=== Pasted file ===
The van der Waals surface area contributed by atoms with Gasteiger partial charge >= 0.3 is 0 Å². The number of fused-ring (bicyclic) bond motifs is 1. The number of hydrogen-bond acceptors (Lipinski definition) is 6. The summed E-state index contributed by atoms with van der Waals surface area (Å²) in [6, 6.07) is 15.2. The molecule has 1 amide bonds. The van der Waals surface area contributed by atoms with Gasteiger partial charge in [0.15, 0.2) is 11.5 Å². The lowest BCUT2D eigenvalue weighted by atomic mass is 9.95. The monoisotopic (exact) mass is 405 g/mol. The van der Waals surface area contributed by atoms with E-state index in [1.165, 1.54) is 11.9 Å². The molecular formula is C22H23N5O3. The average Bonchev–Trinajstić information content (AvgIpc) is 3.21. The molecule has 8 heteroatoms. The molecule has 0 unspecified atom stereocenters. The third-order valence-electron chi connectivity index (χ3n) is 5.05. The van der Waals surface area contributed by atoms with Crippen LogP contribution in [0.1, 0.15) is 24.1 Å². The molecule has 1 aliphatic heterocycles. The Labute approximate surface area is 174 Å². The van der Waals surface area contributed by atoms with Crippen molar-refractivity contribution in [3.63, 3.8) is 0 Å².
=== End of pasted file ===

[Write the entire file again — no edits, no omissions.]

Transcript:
The van der Waals surface area contributed by atoms with Gasteiger partial charge >= 0.3 is 0 Å². The number of fused-ring (bicyclic) bond motifs is 1. The number of hydrogen-bond acceptors (Lipinski definition) is 6. The summed E-state index contributed by atoms with van der Waals surface area (Å²) in [6, 6.07) is 15.2. The molecule has 1 amide bonds. The van der Waals surface area contributed by atoms with Gasteiger partial charge in [0.15, 0.2) is 11.5 Å². The lowest BCUT2D eigenvalue weighted by atomic mass is 9.95. The monoisotopic (exact) mass is 405 g/mol. The van der Waals surface area contributed by atoms with E-state index in [1.165, 1.54) is 11.9 Å². The molecular formula is C22H23N5O3. The average Bonchev–Trinajstić information content (AvgIpc) is 3.21. The molecule has 8 heteroatoms. The molecule has 0 unspecified atom stereocenters. The third-order valence-electron chi connectivity index (χ3n) is 5.05. The van der Waals surface area contributed by atoms with Crippen LogP contribution in [0.1, 0.15) is 24.1 Å². The molecule has 1 aliphatic heterocycles. The Labute approximate surface area is 174 Å². The van der Waals surface area contributed by atoms with Crippen molar-refractivity contribution in [3.63, 3.8) is 0 Å².